And now let us cast our eye upon him actively engaged in service. In 1813 he bought a sword, and was the very first of the volunteers, when all were eager to answer the King's call. From his station and age (thirty-six), he was chosen to command a company. "On a fine February morning he left his home, blessed by his wife, and held back by his weeping little daughter.' On May 2 came the Lutzen battle, and immediately after the Prussian retreat into Bohemia. In the battle Fouqué lost his horse, and was nearly drowned, receiving a shock which his constitution never entirely recovered. During this campaign he played a part, strange to our phlegmatic English minds, yet doubtless not a little serviceable to the more musical and excitable Continental. He became the Tyrtæus of the forces, and was so famous for his stirring poetry, that General Gneissenau introduced him under this character to Blucher. This notion of the warrior poet he has carried out in one of his most beautiful romances, Minstrel Love, to which we have before alluded, as illustrating his life. He depicts a young minstrel fighting as gallantly as the best, and at the same time cheering the whole army by well-timed and spirited lays. We have already said that each one of Fouqué's writings seems to mirror the poet's heart. This is the true description of them. They are not allegories, but counterparts of ideas and deep emotions of his heart, which approach or draw away from the allegorical, in proportion as these emotions and ideas are more directly, or indirectly, portrayed. But our present object is not so much to dwell upon the works themselves, as on the condition of mind which this harmonious union of theory and action shows us in the author. We see the poetical element in action. He is not the puling, sentimental, half-witted, nervous being with which so many, not unjustly, associate the name of Poet; but a bold, manly knight, turning his gift of poetry, like other of God's gifts, to its best account. And does not this of itself show that the element which gave birth to poetry in his mind must have been far other than that which inspires poets in general, of a far deeper, wholesomer, and more religious cast? Poetry lacks reality, says the world. Look at poets; they use fine words, talk much, and do little. And then instance after instance is readily adduced - Goldsmith, Dryden, Thomson, Coleridge, in some measure, and many others, whose poetry teems with fine sentiments, ennobling and true, and whose lives show indolence, if nothing worse. And surely here the world is not altogether wrong. It judges on a right principle, though haply one carried to an illogical point. Now we conceive the answer would be, to admit, in a great degree, the truth of the assertion; nay, even to admit that the want of reality in the poet's life cannot but mar, and ought to mar, the effect of his words; but to deny that the poetry of these men is the result of a high element, a principle actively working in their breast; in fact, to deny that it is fair to judge of poetry by such as these. And then we would point to men like Fouqué, Herbert, or one who will occur to most of our readers, as men whose poetry, being based on high and holy principles, shows in action just as well as words. Fouqué's poetry, inasmuch as it is of hand as well as heart, is manifestly the result of such as this. And, further, its origin in the consciousness of the invisible world is shown by his words and deeds, in contempt of danger, and soul-stirring words to others, in comforting words to himself. This is remarkably exemplified in his prayer, after the disastrous battle of Dresden, when, as he says, he even longed for death.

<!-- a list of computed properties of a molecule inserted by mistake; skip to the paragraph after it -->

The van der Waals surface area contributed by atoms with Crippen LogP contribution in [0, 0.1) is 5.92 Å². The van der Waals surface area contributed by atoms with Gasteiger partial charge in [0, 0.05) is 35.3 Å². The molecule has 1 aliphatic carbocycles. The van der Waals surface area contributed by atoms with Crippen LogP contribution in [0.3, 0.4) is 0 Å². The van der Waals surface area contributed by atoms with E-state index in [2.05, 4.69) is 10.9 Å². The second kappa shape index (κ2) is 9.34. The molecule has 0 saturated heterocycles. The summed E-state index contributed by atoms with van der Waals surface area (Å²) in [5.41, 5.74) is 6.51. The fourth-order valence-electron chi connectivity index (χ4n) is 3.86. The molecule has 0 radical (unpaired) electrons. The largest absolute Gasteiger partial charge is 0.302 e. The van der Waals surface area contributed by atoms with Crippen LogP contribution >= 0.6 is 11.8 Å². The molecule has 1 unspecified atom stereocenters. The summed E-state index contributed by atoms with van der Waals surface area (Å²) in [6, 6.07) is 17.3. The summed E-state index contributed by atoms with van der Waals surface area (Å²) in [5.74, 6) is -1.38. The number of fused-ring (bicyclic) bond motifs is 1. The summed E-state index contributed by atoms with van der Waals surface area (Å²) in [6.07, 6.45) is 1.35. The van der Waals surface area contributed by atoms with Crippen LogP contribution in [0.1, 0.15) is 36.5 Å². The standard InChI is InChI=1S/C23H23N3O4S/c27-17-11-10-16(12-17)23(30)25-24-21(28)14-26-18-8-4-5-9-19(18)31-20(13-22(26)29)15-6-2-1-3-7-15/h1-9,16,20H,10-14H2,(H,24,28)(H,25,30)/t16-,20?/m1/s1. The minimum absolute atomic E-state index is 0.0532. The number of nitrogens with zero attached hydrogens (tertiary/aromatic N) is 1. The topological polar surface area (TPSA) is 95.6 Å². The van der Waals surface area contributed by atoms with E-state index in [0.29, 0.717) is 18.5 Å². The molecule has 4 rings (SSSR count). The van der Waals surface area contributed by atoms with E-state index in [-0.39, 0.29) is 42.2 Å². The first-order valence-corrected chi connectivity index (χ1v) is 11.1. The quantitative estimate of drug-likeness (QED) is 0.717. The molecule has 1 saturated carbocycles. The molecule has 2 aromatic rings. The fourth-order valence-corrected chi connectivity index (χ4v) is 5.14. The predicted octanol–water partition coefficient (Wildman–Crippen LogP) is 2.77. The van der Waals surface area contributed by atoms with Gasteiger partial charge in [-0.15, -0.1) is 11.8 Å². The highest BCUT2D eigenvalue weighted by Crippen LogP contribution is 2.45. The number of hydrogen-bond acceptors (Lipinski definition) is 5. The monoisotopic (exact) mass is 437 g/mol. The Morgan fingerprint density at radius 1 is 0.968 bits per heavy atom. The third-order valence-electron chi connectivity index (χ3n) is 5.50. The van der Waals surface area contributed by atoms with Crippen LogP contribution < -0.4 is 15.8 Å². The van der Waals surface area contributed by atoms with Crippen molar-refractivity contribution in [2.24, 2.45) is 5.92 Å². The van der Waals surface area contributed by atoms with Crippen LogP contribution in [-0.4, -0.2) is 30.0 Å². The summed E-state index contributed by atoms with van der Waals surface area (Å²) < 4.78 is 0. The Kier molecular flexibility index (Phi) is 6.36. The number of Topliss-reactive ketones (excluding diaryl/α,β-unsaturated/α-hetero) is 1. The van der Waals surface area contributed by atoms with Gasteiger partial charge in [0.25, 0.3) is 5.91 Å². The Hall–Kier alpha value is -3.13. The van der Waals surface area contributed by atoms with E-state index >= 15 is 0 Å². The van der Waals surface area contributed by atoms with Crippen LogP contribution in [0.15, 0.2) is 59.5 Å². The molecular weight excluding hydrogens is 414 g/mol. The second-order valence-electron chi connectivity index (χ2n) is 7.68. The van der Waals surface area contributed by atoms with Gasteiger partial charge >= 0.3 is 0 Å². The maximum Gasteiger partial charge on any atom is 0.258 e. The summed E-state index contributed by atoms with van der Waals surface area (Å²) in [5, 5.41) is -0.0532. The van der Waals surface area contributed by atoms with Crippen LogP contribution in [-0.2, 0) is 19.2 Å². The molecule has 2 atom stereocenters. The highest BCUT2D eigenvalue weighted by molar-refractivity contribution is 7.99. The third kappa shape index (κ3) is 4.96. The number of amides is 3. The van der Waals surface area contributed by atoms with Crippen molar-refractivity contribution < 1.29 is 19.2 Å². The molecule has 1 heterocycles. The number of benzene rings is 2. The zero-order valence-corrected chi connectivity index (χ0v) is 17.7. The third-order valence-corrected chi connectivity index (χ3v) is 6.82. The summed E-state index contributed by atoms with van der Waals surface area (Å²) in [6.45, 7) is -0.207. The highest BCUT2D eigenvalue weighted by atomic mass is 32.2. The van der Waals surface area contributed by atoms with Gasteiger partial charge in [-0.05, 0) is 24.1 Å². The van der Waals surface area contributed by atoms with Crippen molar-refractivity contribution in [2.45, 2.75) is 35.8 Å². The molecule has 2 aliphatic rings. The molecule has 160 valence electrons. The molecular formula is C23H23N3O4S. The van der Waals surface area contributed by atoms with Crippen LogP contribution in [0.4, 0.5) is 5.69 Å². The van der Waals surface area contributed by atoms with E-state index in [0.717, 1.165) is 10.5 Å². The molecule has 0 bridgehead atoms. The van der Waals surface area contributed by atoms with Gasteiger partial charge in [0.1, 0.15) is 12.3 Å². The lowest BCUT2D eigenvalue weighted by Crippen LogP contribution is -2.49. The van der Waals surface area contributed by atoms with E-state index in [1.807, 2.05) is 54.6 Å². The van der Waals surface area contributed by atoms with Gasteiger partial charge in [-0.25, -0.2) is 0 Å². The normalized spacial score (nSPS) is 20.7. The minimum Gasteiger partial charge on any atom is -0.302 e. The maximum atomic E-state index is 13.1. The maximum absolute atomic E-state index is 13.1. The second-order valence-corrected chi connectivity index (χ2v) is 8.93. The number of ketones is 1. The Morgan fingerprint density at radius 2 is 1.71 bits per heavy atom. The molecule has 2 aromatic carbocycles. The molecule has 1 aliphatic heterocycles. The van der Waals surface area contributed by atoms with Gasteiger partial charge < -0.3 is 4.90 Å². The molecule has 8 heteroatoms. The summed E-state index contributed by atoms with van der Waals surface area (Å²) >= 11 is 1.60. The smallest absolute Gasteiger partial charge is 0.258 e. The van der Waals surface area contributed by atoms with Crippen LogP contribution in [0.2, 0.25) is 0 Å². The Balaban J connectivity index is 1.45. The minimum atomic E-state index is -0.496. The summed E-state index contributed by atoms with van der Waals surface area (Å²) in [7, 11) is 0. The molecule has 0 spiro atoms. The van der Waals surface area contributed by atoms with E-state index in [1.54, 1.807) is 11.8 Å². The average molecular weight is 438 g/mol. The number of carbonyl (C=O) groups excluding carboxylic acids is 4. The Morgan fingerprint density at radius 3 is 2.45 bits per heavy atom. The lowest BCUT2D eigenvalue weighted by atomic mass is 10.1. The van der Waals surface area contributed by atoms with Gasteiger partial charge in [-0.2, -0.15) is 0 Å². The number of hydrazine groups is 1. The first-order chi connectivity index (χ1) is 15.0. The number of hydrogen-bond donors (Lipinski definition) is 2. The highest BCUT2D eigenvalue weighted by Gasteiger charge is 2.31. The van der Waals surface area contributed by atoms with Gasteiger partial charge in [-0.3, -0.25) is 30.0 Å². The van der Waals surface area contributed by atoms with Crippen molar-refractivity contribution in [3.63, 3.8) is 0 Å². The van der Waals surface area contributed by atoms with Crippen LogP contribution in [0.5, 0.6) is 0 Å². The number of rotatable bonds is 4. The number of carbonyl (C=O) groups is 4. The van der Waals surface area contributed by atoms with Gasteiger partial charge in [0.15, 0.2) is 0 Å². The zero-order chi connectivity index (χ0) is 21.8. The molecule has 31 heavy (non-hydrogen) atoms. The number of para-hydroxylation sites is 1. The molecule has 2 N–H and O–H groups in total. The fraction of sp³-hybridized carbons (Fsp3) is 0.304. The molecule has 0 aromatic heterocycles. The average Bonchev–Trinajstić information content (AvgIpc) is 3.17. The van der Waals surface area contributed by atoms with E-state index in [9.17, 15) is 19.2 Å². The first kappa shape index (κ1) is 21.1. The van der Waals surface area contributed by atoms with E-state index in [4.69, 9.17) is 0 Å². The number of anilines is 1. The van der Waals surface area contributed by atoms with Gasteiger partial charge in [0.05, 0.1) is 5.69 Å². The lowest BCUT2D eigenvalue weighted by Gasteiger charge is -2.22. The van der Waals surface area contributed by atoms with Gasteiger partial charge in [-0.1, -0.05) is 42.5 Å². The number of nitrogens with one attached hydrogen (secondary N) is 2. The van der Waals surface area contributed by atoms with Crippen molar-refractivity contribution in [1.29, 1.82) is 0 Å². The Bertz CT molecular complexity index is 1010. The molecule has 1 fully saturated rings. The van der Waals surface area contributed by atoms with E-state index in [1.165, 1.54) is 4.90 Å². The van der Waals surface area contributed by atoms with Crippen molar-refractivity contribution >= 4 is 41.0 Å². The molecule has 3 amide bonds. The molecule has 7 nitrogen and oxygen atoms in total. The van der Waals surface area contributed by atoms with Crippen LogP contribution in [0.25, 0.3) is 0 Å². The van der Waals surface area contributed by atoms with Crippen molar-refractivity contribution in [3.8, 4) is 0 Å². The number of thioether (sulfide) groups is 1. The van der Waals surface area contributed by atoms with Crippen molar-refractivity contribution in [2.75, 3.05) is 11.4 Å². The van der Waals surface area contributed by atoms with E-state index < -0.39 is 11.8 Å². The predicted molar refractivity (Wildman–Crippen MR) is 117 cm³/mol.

• O Lord, Thy holy will be done !